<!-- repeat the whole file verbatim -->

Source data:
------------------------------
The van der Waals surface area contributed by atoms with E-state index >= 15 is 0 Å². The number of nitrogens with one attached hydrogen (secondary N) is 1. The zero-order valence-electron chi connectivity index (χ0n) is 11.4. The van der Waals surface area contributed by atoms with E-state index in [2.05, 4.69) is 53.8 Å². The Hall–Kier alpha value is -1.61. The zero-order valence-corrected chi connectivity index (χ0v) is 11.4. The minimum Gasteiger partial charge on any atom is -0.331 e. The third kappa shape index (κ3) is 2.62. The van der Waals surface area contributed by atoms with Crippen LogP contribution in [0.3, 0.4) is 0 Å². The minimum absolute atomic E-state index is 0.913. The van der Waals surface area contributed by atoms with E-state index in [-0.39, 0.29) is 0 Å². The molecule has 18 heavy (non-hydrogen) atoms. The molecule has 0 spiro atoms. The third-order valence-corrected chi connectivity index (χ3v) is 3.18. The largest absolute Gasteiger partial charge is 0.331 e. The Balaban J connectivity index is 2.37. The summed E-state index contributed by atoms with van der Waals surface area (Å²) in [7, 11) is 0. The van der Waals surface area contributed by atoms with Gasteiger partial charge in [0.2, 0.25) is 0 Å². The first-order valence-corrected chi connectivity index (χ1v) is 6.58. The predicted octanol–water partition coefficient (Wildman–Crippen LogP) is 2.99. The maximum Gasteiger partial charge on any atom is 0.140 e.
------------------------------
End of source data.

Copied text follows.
The van der Waals surface area contributed by atoms with E-state index >= 15 is 0 Å². The number of nitrogens with one attached hydrogen (secondary N) is 1. The zero-order valence-electron chi connectivity index (χ0n) is 11.4. The van der Waals surface area contributed by atoms with E-state index in [2.05, 4.69) is 53.8 Å². The Hall–Kier alpha value is -1.61. The zero-order valence-corrected chi connectivity index (χ0v) is 11.4. The minimum Gasteiger partial charge on any atom is -0.331 e. The third kappa shape index (κ3) is 2.62. The van der Waals surface area contributed by atoms with Crippen LogP contribution in [0.3, 0.4) is 0 Å². The minimum absolute atomic E-state index is 0.913. The van der Waals surface area contributed by atoms with E-state index in [-0.39, 0.29) is 0 Å². The molecule has 18 heavy (non-hydrogen) atoms. The molecule has 0 spiro atoms. The third-order valence-corrected chi connectivity index (χ3v) is 3.18. The largest absolute Gasteiger partial charge is 0.331 e. The Balaban J connectivity index is 2.37. The summed E-state index contributed by atoms with van der Waals surface area (Å²) in [7, 11) is 0. The van der Waals surface area contributed by atoms with Gasteiger partial charge in [0.2, 0.25) is 0 Å². The first-order valence-corrected chi connectivity index (χ1v) is 6.58. The predicted octanol–water partition coefficient (Wildman–Crippen LogP) is 2.99. The maximum Gasteiger partial charge on any atom is 0.140 e.